Blinded By The Voice

I heard an interesting arguement the other day.  Someone was saying that the only thing that matters in the automated voice space is the voice.  They suggested listening to a call and thinking about what the patient heard.

This reminds me of advice from business school that the paper on which your resume was written makes all the difference.  Or that the font or color on your marketing materials is the key thing to get right.  It certainly matters.  But different people want different voices.  Ultimately, it’s about how you deliver that 1:1 personalized communication to the patient based on their preferences, their historical interaction pattern, and a blend of their claims and demographic data.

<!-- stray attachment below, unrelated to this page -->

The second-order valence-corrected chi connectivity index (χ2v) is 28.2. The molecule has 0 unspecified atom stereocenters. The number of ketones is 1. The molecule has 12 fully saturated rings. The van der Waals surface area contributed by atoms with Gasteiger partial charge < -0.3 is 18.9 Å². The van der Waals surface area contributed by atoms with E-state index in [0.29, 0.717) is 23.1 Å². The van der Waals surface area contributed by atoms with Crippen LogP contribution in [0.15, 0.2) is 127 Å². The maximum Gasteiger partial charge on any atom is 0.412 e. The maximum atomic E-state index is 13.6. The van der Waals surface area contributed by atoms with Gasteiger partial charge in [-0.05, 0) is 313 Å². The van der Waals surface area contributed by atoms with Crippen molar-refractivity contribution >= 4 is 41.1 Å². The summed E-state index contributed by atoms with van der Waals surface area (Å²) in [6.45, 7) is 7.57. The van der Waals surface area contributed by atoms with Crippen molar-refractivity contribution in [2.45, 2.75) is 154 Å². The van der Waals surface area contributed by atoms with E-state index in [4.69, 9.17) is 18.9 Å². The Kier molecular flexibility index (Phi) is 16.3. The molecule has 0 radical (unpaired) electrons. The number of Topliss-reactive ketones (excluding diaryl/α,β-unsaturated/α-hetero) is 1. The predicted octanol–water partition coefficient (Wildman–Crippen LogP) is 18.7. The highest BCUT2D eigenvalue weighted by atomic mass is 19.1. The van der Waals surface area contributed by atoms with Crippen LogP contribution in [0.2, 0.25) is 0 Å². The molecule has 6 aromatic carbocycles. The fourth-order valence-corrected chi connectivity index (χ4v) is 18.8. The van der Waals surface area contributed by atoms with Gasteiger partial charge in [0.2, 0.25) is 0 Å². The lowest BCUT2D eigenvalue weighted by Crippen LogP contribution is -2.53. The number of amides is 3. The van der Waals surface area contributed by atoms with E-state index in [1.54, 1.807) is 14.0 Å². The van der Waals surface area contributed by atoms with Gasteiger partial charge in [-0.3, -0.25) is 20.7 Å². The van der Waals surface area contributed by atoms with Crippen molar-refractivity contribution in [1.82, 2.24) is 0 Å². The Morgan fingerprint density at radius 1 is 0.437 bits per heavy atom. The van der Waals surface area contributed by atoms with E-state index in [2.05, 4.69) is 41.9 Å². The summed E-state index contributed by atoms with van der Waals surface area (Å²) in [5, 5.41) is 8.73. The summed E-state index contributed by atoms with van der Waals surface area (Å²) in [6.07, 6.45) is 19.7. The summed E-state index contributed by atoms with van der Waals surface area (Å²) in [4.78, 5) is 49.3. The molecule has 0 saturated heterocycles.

The other thing that surprised me was the implication that voice was more important than reporting and technology.  If I have a great patient interaction, but I can’t mine the data and I can’t easily modify the program to be better than I am blind to the success.

One of the things that I experienced when I ran campaigns is the need for in-flight modifications.  I may predict that I get a 20% response rate to a particular copay waiver program, but if I only get 5%, I rather stop it day one and tweak a few things rather than wait 30 days and miss a lot of opportunity.  On the other hand, if I get a 40% response rate, I may want to dial down the volume to manage my transfer rate to my call center and not mess up my ASA (Average Seconds to Answer) which probably has some SLAs tied to it.

Think about your communications solution from every angle…the interaction, set-up, ease of change, flexibility, reporting.

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